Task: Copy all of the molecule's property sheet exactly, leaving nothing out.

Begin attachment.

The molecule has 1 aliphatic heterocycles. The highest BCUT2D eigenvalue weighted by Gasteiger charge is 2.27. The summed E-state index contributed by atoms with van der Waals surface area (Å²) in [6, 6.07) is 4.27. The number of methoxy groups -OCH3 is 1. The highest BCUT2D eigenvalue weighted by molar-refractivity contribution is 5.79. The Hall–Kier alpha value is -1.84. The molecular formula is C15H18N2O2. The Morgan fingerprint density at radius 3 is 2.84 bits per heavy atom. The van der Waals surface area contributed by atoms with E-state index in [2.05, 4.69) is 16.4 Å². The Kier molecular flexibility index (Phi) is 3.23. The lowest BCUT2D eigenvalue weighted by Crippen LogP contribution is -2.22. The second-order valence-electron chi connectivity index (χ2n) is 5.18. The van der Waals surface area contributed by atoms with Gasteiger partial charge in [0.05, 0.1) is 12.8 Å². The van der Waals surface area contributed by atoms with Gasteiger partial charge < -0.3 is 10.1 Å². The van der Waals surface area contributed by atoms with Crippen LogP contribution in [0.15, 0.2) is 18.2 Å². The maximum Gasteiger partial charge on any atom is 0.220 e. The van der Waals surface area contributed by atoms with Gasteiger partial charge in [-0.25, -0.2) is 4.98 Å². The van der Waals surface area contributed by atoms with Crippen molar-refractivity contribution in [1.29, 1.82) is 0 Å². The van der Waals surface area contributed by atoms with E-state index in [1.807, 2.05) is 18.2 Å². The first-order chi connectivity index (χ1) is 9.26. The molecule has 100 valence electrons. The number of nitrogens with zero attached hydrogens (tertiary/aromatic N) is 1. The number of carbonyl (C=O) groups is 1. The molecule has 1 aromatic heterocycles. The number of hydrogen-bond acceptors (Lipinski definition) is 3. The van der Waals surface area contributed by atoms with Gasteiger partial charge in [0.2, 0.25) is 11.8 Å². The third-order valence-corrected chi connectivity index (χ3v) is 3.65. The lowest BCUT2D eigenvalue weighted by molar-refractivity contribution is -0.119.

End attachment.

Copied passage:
The molecule has 1 aliphatic heterocycles. The highest BCUT2D eigenvalue weighted by Gasteiger charge is 2.27. The summed E-state index contributed by atoms with van der Waals surface area (Å²) in [6, 6.07) is 4.27. The number of methoxy groups -OCH3 is 1. The highest BCUT2D eigenvalue weighted by molar-refractivity contribution is 5.79. The Hall–Kier alpha value is -1.84. The molecular formula is C15H18N2O2. The Morgan fingerprint density at radius 3 is 2.84 bits per heavy atom. The van der Waals surface area contributed by atoms with E-state index in [2.05, 4.69) is 16.4 Å². The Kier molecular flexibility index (Phi) is 3.23. The lowest BCUT2D eigenvalue weighted by Crippen LogP contribution is -2.22. The second-order valence-electron chi connectivity index (χ2n) is 5.18. The van der Waals surface area contributed by atoms with Gasteiger partial charge in [0.05, 0.1) is 12.8 Å². The van der Waals surface area contributed by atoms with Gasteiger partial charge < -0.3 is 10.1 Å². The van der Waals surface area contributed by atoms with Crippen LogP contribution in [0.15, 0.2) is 18.2 Å². The maximum Gasteiger partial charge on any atom is 0.220 e. The van der Waals surface area contributed by atoms with Gasteiger partial charge in [-0.25, -0.2) is 4.98 Å². The van der Waals surface area contributed by atoms with Crippen molar-refractivity contribution in [1.29, 1.82) is 0 Å². The van der Waals surface area contributed by atoms with E-state index in [1.807, 2.05) is 18.2 Å². The first-order chi connectivity index (χ1) is 9.26. The molecule has 100 valence electrons. The number of nitrogens with zero attached hydrogens (tertiary/aromatic N) is 1. The number of carbonyl (C=O) groups is 1. The molecule has 1 aromatic heterocycles. The number of hydrogen-bond acceptors (Lipinski definition) is 3. The van der Waals surface area contributed by atoms with Gasteiger partial charge in [0.2, 0.25) is 11.8 Å². The third-order valence-corrected chi connectivity index (χ3v) is 3.65. The lowest BCUT2D eigenvalue weighted by molar-refractivity contribution is -0.119.